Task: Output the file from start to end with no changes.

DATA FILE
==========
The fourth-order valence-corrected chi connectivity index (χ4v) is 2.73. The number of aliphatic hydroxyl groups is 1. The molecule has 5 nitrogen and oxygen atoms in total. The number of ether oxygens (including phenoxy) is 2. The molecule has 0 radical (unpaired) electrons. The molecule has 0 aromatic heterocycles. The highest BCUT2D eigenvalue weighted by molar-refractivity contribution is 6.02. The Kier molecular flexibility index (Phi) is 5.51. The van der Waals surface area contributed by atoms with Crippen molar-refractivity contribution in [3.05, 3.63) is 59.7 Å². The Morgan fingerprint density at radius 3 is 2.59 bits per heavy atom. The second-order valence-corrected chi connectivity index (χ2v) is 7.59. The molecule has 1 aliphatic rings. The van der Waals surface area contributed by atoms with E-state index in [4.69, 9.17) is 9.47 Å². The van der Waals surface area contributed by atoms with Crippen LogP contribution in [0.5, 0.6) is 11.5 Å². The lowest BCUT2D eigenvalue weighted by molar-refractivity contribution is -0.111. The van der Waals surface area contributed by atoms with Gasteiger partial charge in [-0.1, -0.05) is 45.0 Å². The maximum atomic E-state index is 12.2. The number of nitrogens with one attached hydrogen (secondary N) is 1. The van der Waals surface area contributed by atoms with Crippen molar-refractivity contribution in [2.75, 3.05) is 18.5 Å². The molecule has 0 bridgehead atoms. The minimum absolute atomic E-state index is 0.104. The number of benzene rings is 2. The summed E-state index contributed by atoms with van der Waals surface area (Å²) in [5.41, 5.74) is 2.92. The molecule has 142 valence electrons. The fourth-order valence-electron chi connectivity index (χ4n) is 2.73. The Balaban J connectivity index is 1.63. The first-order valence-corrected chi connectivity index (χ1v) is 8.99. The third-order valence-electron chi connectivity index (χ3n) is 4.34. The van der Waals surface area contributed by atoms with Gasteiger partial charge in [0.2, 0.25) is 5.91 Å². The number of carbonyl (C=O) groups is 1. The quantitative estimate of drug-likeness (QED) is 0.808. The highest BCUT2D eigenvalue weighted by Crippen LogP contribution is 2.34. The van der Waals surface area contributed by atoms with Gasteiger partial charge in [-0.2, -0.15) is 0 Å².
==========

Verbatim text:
The fourth-order valence-corrected chi connectivity index (χ4v) is 2.73. The number of aliphatic hydroxyl groups is 1. The molecule has 5 nitrogen and oxygen atoms in total. The number of ether oxygens (including phenoxy) is 2. The molecule has 0 radical (unpaired) electrons. The molecule has 0 aromatic heterocycles. The highest BCUT2D eigenvalue weighted by molar-refractivity contribution is 6.02. The Kier molecular flexibility index (Phi) is 5.51. The van der Waals surface area contributed by atoms with Crippen molar-refractivity contribution in [3.05, 3.63) is 59.7 Å². The Morgan fingerprint density at radius 3 is 2.59 bits per heavy atom. The second-order valence-corrected chi connectivity index (χ2v) is 7.59. The molecule has 1 aliphatic rings. The van der Waals surface area contributed by atoms with E-state index in [4.69, 9.17) is 9.47 Å². The van der Waals surface area contributed by atoms with Crippen LogP contribution in [0.5, 0.6) is 11.5 Å². The lowest BCUT2D eigenvalue weighted by molar-refractivity contribution is -0.111. The van der Waals surface area contributed by atoms with Gasteiger partial charge in [-0.1, -0.05) is 45.0 Å². The maximum atomic E-state index is 12.2. The number of nitrogens with one attached hydrogen (secondary N) is 1. The van der Waals surface area contributed by atoms with Crippen molar-refractivity contribution in [2.75, 3.05) is 18.5 Å². The molecule has 0 bridgehead atoms. The minimum absolute atomic E-state index is 0.104. The number of benzene rings is 2. The summed E-state index contributed by atoms with van der Waals surface area (Å²) in [5.41, 5.74) is 2.92. The molecule has 142 valence electrons. The fourth-order valence-electron chi connectivity index (χ4n) is 2.73. The Balaban J connectivity index is 1.63. The first-order valence-corrected chi connectivity index (χ1v) is 8.99. The third-order valence-electron chi connectivity index (χ3n) is 4.34. The van der Waals surface area contributed by atoms with Gasteiger partial charge in [0.2, 0.25) is 5.91 Å². The number of carbonyl (C=O) groups is 1. The quantitative estimate of drug-likeness (QED) is 0.808. The highest BCUT2D eigenvalue weighted by Crippen LogP contribution is 2.34. The van der Waals surface area contributed by atoms with Gasteiger partial charge in [-0.2, -0.15) is 0 Å².